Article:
Wednesday, July 27, 2016

Campari America Spirited Interview Series - Bob Peters

My next series of Campari America interviews focuses on bartenders who live outside of major cities, talented creatives who are killing it in their local markets.  First up, Bob Peters.

Bob Peters is the head bartender at The Punch Room located on the top level of the Ritz-Carlton in Charlotte, North Carolina, and he is bringing serious cocktail game to the Queen City.  I discovered Bob Peters through Instagram - he has mastered social media as a means to promote his bar and to share his drinks with the world.  He is now an Instagram powerhouse with over 35k followers.  I must admit, I have studied his posts carefully, often needing to wipe the drool off of my phone afterwards (and I don't think I am alone). 

Last month I was fortunate to be able to visit him at The Punch Room, and he showed me his rooftop garden where he harvests fresh herbs, honey, and garnishes for his drinks, and made me a few of his favorite cocktails from the summer menu.  It is undeniable - Peters is making sophisticated cocktails that could hang in any major cocktail city -cocktails that are delightfully whimsical and light-hearted in nature.  He often creates cocktails around childhood memories, finding inspiration from visceral moments of pure happiness.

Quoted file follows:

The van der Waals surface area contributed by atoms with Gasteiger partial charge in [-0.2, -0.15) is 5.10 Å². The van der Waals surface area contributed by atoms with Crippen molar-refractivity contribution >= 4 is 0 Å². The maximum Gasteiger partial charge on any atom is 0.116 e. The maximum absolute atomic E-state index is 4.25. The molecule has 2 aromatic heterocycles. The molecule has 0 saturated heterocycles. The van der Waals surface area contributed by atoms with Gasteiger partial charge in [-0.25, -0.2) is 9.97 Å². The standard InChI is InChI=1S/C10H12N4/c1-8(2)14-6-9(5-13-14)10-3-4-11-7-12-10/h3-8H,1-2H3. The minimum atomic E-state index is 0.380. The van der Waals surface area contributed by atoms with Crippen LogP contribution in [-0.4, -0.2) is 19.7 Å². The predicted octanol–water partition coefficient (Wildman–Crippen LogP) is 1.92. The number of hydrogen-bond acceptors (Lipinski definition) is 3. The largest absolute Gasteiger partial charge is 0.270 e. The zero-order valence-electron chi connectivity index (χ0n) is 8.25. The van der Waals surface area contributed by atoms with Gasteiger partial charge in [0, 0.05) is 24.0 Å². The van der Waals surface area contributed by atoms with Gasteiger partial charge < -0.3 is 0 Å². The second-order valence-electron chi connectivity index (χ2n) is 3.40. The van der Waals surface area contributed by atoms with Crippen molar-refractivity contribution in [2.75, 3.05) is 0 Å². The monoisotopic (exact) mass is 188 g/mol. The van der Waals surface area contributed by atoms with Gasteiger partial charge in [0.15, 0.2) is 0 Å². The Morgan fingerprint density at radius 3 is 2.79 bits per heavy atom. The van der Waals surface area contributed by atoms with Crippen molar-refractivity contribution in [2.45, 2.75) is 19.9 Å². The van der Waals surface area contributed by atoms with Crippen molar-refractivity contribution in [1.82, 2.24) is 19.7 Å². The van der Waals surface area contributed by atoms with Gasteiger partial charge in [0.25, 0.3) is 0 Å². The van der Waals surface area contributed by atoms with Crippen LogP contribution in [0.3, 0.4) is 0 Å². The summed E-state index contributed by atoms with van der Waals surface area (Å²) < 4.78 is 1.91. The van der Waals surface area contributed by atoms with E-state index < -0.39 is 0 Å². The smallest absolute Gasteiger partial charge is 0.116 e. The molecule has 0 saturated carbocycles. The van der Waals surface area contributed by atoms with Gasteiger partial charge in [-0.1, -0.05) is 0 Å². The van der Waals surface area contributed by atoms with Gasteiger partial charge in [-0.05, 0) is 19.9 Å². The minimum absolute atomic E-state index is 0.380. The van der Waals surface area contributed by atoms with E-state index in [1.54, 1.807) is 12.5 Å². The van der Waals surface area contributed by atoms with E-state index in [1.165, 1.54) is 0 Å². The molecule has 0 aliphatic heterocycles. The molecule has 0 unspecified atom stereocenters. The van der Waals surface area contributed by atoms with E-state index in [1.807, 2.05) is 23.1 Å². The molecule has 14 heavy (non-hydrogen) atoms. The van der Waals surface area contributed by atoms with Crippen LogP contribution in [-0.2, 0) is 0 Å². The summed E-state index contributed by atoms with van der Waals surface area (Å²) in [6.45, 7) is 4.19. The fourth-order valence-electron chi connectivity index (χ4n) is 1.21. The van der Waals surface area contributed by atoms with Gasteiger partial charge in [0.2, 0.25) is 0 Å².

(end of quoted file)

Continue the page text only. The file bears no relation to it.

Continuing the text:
Gastronomista: Bob, you are the head bartender at the Punch Room in Charlotte, how did you land such an prestigious position?  What has changed for you since you have been there?

Bob Peters: Before I started at the Punch Room, I was the head bartender at an amazing sushi restaurant Pisces Sushi Bar & Lounge here in Charlotte, NC.  While I was there we were able to accomplish some amazing things with the bar program, including some national recognition.  When you can pull off accomplishments like that, it can open some pretty substantial doors.  In my case The Ritz-Carlton, Charlotte came knocking with the Punch Room project.  I couldn’t turn down the opportunity of a lifetime.  It is such a honor to work for a company with such a rich history of impeccable service and incomparable quality. 

Gastronomista: What bars do you frequent in Charlotte?  Are there any innovative cocktail programs that excite you?

Peters: I love all my local watering holes, however Soul Gastrolounge, Heist, The Cotton Room, Dogwood Southern Table & Bar all have very exciting bar programs.  I love walking into these places just to see what they are up to, but having a drink is a huge bonus.

Gastronomista: If you were to visit any bar anywhere in the world, at any point in history, what bar would you visit?  Who would you have a drink with?

Peters: I think if I could sit at any bar in history I would sit at the Savoy Hotel in London about 85 years ago.  About that time Harry Craddock and Ada Coleman were two of the first rockstar bartenders who are actually still very influential on our cocktail culture today.  The cool thing is that they worked at the same place at same time behind the same bar. Being able to watch them work together and interact would be so incredibly amazing, like listening to Bach & Beethoven on the same stage in concert. If I could pick anyone to take with me, I might like to sit there and have cocktail or three with Miles Davis. Could you ever have a cooler wing man than Miles Davis?  I can’t imagine anything more enjoyable than sipping a Corpse Reviver #2 or a Hanky Panky made by the people that created them, or chatting about jazz with Miles Davis!  Yeah, that’s cool.